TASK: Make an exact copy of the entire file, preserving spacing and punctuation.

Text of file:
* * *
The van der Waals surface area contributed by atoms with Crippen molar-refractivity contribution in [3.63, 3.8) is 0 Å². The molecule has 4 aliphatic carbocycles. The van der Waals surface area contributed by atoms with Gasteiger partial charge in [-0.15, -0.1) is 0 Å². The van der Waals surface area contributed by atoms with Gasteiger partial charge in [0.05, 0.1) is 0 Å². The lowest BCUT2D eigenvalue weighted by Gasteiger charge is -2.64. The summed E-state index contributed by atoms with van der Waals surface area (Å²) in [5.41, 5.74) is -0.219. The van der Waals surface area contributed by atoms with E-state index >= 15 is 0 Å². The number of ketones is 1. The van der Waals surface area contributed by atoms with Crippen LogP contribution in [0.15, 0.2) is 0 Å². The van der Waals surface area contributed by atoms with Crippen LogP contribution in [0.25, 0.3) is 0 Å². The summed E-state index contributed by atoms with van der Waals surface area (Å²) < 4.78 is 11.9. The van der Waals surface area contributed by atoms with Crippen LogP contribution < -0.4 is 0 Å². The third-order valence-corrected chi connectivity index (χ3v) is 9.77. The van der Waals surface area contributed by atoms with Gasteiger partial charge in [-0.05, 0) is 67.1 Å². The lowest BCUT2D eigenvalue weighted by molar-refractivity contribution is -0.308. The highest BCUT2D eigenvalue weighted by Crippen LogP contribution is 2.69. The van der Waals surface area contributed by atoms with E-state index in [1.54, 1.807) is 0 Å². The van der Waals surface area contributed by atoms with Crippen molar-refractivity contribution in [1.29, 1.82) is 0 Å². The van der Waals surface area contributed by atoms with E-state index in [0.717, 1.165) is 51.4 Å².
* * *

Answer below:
The van der Waals surface area contributed by atoms with Crippen molar-refractivity contribution in [3.63, 3.8) is 0 Å². The molecule has 4 aliphatic carbocycles. The van der Waals surface area contributed by atoms with Gasteiger partial charge in [-0.15, -0.1) is 0 Å². The van der Waals surface area contributed by atoms with Gasteiger partial charge in [0.05, 0.1) is 0 Å². The lowest BCUT2D eigenvalue weighted by Gasteiger charge is -2.64. The summed E-state index contributed by atoms with van der Waals surface area (Å²) in [5.41, 5.74) is -0.219. The van der Waals surface area contributed by atoms with E-state index >= 15 is 0 Å². The number of ketones is 1. The van der Waals surface area contributed by atoms with Crippen LogP contribution in [0.15, 0.2) is 0 Å². The van der Waals surface area contributed by atoms with Crippen LogP contribution in [0.25, 0.3) is 0 Å². The summed E-state index contributed by atoms with van der Waals surface area (Å²) < 4.78 is 11.9. The van der Waals surface area contributed by atoms with Crippen LogP contribution < -0.4 is 0 Å². The third-order valence-corrected chi connectivity index (χ3v) is 9.77. The van der Waals surface area contributed by atoms with Gasteiger partial charge in [-0.05, 0) is 67.1 Å². The lowest BCUT2D eigenvalue weighted by molar-refractivity contribution is -0.308. The highest BCUT2D eigenvalue weighted by Crippen LogP contribution is 2.69. The van der Waals surface area contributed by atoms with E-state index in [1.54, 1.807) is 0 Å². The van der Waals surface area contributed by atoms with Crippen molar-refractivity contribution in [1.29, 1.82) is 0 Å². The van der Waals surface area contributed by atoms with E-state index in [0.717, 1.165) is 51.4 Å².